Judge Clark Douglas is a tap dancer. He starts dancing, then someone taps him and asks him to stop.
The doggonedest song and dance you ever saw!
I'm trying to remember the name of a movie. I remember the basic plot outline. Chime in any time if this sounds familiar.
Person A: Things sure are great!
Person B: Yep!
Person A: Oh no! Something bad just happened.
Person B: Oh, dear. We don't have enough money to correct this bad situation.
Person A: What do we do?
Person B: I know! Let's put on a show, make some money, resolve the bad situation and live happily ever after!
This, of course, is the basic idea behind oh-so-many films (particularly those geared at younger viewers, but the "let's put on a show" plot has been used in flicks of all sorts). Jeffrey Bloom's 1975 flick Dogpound Shuffle is yet another variation on that idea, and it's a perfectly pleasant way to kill 88 minutes.
Our tale concerns an aging entertainer named Steps (Ron Moody, Oliver!), who in recent years has been reduced to begging for pennies on the streets. A loyal mutt follows him around everywhere, and even waits nearby every time Steps gets thrown into the slammer for a few days. Alas, the dog was snatched up and taken to the pound during Steps' most recent stay in the county jail. When Steps goes to the pound to retrieve his dog, he's informed that a sizable fee is required. Steps is desperate to free his furry friend, but making the dough is going to be a challenge. With the aid of a young ex-boxer named Pritt (David Soul, Starsky and Hutch), Steps engages in a series of dances in the hopes of raising the money he needs.
While much of Dogpound Shuffle is terribly predictable, it contains some small pleasures which allow it some measure of distinctiveness. The unlikely pairing of Moody and Soul proves a success, as the two generate some intriguing chemistry. Additionally, when it comes to putting on shows, some elaborate tap-dancing with bluesy harmonica accompaniment manages to stand out a little bit. The finest sequence in the film comes midway through, as Steps is given the opportunity to dance in front of a sizeable crowd in a lavish mansion. It's an immensely pleasurable moment that more or less justifies the occasional tedium provided by the scenes required to set it up.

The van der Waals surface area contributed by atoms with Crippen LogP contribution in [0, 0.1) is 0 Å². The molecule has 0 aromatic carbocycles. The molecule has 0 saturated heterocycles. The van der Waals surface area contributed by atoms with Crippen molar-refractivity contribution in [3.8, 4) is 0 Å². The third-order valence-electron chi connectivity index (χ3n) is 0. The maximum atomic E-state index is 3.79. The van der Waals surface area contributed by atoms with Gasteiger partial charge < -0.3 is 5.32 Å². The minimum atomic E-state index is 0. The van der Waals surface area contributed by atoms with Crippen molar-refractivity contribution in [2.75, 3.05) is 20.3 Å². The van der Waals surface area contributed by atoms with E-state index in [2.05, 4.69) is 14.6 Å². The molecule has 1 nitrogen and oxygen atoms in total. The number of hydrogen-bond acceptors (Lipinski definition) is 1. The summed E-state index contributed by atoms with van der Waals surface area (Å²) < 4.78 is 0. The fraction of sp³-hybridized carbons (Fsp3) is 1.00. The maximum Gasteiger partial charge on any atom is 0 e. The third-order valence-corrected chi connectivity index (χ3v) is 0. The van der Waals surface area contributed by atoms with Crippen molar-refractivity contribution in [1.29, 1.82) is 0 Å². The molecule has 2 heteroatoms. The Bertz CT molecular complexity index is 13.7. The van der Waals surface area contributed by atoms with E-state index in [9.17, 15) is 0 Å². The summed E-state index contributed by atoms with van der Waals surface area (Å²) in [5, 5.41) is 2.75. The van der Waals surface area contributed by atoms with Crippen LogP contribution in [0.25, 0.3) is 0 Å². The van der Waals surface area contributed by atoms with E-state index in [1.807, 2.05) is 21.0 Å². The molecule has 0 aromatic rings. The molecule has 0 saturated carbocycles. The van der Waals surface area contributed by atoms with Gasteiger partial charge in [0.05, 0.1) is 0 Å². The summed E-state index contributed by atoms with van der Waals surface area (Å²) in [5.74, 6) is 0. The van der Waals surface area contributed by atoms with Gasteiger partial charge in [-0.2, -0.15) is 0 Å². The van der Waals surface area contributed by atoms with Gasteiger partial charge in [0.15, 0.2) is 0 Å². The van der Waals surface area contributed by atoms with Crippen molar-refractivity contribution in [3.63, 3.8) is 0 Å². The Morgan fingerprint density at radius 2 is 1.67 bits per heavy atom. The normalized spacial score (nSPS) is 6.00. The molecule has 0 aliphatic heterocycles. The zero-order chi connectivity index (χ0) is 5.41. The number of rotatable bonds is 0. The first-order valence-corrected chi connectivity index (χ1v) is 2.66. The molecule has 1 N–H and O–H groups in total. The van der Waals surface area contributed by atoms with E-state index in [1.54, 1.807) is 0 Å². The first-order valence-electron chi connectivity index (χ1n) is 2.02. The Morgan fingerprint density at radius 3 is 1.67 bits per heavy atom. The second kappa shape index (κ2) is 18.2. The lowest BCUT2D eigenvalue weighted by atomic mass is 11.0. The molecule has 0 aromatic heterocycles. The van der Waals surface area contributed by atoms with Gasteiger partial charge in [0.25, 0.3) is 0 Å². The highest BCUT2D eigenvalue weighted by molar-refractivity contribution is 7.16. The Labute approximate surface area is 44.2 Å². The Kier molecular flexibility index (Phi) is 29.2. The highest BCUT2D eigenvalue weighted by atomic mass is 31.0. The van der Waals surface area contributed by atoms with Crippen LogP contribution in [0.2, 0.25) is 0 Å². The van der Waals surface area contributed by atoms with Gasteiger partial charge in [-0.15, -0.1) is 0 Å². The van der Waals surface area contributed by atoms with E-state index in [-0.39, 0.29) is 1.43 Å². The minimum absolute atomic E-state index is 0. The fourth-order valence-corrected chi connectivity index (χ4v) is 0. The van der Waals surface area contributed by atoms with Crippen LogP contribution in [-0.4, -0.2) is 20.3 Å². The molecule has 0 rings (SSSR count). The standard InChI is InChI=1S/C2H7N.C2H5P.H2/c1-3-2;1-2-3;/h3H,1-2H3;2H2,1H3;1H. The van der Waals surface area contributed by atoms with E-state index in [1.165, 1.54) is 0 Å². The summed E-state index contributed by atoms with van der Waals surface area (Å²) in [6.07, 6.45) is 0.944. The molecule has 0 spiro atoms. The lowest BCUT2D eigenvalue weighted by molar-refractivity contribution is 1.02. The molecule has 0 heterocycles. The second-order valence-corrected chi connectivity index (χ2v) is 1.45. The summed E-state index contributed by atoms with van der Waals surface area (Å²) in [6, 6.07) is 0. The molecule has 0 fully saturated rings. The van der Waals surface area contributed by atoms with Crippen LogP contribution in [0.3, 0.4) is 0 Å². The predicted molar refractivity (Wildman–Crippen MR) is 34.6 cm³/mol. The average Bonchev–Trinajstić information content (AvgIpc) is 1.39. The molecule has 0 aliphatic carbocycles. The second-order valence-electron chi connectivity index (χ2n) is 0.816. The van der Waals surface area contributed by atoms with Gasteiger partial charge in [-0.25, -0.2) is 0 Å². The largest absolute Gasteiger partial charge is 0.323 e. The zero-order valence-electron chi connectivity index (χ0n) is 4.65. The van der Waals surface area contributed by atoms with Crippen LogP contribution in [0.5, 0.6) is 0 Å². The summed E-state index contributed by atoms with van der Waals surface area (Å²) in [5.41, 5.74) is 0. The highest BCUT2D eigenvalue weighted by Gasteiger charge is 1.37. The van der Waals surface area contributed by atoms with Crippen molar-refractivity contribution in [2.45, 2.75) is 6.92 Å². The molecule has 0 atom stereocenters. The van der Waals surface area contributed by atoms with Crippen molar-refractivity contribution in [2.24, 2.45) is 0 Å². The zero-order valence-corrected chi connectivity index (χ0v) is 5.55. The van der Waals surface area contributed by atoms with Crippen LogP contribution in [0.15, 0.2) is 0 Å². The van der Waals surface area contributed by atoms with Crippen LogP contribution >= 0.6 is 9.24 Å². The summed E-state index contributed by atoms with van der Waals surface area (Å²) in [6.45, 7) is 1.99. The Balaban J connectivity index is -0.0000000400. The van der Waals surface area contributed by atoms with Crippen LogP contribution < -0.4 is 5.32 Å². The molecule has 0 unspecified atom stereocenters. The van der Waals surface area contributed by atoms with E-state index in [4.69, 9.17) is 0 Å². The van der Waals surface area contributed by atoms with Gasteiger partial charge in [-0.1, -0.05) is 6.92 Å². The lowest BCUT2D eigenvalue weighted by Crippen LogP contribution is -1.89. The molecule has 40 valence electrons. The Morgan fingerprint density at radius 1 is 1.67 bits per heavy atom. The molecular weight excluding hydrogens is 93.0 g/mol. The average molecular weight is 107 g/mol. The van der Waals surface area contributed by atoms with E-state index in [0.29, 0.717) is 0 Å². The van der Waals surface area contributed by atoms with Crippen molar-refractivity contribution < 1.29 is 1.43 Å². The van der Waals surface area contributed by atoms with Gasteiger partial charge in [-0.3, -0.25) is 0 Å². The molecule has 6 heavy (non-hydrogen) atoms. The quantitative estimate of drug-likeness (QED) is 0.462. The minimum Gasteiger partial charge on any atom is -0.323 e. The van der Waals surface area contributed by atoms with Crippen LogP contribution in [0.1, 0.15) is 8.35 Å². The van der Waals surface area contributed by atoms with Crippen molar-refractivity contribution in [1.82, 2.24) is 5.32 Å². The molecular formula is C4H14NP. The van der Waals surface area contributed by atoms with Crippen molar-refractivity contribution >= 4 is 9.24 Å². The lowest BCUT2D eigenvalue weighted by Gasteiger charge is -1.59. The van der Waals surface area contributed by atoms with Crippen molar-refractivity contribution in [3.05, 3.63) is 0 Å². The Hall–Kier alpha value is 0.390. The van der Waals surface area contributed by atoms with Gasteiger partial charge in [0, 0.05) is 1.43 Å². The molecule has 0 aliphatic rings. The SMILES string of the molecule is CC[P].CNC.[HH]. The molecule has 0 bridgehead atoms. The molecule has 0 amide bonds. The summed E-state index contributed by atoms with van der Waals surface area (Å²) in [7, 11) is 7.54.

Things take a turn for the maudlin in Dogpound Shuffle's final third, as Step receives some terrible news and his relationship with Pritt temporarily dissolves. This portion of the flick alternates between touching and overblown, as moving scenarios are occasionally undermined by the hammy screenplay (an extended monologue from the lady who works at the pound seems like a needless attempt at enhancing the drama of the scene). Yes, the information I've just given you may sound like a spoiler, but it really isn't. Moody does some strong work throughout, transforming a somewhat cliched character into a three-dimensional human being.
I don't know whether Dogpound Shuffle was initially shot in 1.33:1, but the cinematography certainly looks unnaturally cramped in this full-frame transfer. I'm guessing this is a pan-and-scan job, but my apologies to the folks at Scorpion if that's not the case (though if the film was shot in full-frame, I have to wonder why the cinematographer didn't pull back a bit more). Otherwise, the level of detail is actually decent, but darker scenes tend to be murky and there are quite a few scratches and flecks presents (plus some very prominent hairs in a few shots). The audio is presented in plain old mono, but it's mostly clean and clear (a few lines of dialogue are a little muffled). The only extra is an audio commentary with Jeffrey Bloom.
While I doubt I'm going to feel a pressing need to revisit Dogpound Shuffle at any point in the future, it's a nice little movie that does what it does well enough.
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Scales of Justice
Studio: Scorpion Releasing
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